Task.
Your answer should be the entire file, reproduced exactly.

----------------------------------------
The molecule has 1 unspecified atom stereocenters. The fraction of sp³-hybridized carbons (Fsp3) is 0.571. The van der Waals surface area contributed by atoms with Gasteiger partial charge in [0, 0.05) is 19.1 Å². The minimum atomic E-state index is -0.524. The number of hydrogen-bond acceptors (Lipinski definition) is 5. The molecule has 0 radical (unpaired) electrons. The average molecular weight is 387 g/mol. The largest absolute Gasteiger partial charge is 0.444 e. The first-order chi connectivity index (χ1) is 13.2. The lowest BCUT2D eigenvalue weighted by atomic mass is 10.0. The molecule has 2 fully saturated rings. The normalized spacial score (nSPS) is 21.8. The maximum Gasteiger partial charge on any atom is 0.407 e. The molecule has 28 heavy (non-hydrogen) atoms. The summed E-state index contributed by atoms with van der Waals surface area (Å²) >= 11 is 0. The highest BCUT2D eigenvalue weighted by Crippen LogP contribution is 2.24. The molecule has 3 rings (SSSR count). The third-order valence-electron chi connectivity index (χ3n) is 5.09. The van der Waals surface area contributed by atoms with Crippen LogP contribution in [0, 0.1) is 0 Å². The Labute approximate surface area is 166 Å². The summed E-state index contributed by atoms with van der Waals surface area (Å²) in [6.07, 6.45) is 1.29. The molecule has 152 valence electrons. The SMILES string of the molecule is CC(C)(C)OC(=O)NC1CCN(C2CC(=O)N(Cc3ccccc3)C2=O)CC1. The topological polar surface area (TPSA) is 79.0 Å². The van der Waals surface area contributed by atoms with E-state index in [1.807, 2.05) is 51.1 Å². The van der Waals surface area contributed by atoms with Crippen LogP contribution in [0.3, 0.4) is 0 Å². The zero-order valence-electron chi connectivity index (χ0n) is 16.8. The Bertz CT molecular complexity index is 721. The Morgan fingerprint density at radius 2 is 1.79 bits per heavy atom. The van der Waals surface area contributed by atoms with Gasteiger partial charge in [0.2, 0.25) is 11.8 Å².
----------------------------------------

The molecule has 1 unspecified atom stereocenters. The fraction of sp³-hybridized carbons (Fsp3) is 0.571. The van der Waals surface area contributed by atoms with Gasteiger partial charge in [0, 0.05) is 19.1 Å². The minimum atomic E-state index is -0.524. The number of hydrogen-bond acceptors (Lipinski definition) is 5. The molecule has 0 radical (unpaired) electrons. The average molecular weight is 387 g/mol. The largest absolute Gasteiger partial charge is 0.444 e. The first-order chi connectivity index (χ1) is 13.2. The lowest BCUT2D eigenvalue weighted by atomic mass is 10.0. The molecule has 2 fully saturated rings. The normalized spacial score (nSPS) is 21.8. The maximum Gasteiger partial charge on any atom is 0.407 e. The molecule has 28 heavy (non-hydrogen) atoms. The summed E-state index contributed by atoms with van der Waals surface area (Å²) >= 11 is 0. The highest BCUT2D eigenvalue weighted by Crippen LogP contribution is 2.24. The molecule has 3 rings (SSSR count). The third-order valence-electron chi connectivity index (χ3n) is 5.09. The van der Waals surface area contributed by atoms with Crippen LogP contribution in [0, 0.1) is 0 Å². The Labute approximate surface area is 166 Å². The summed E-state index contributed by atoms with van der Waals surface area (Å²) in [6.07, 6.45) is 1.29. The molecule has 152 valence electrons. The SMILES string of the molecule is CC(C)(C)OC(=O)NC1CCN(C2CC(=O)N(Cc3ccccc3)C2=O)CC1. The topological polar surface area (TPSA) is 79.0 Å². The van der Waals surface area contributed by atoms with E-state index in [1.807, 2.05) is 51.1 Å². The van der Waals surface area contributed by atoms with Crippen LogP contribution in [0.3, 0.4) is 0 Å². The zero-order valence-electron chi connectivity index (χ0n) is 16.8. The Bertz CT molecular complexity index is 721. The Morgan fingerprint density at radius 2 is 1.79 bits per heavy atom. The van der Waals surface area contributed by atoms with Gasteiger partial charge in [0.2, 0.25) is 11.8 Å².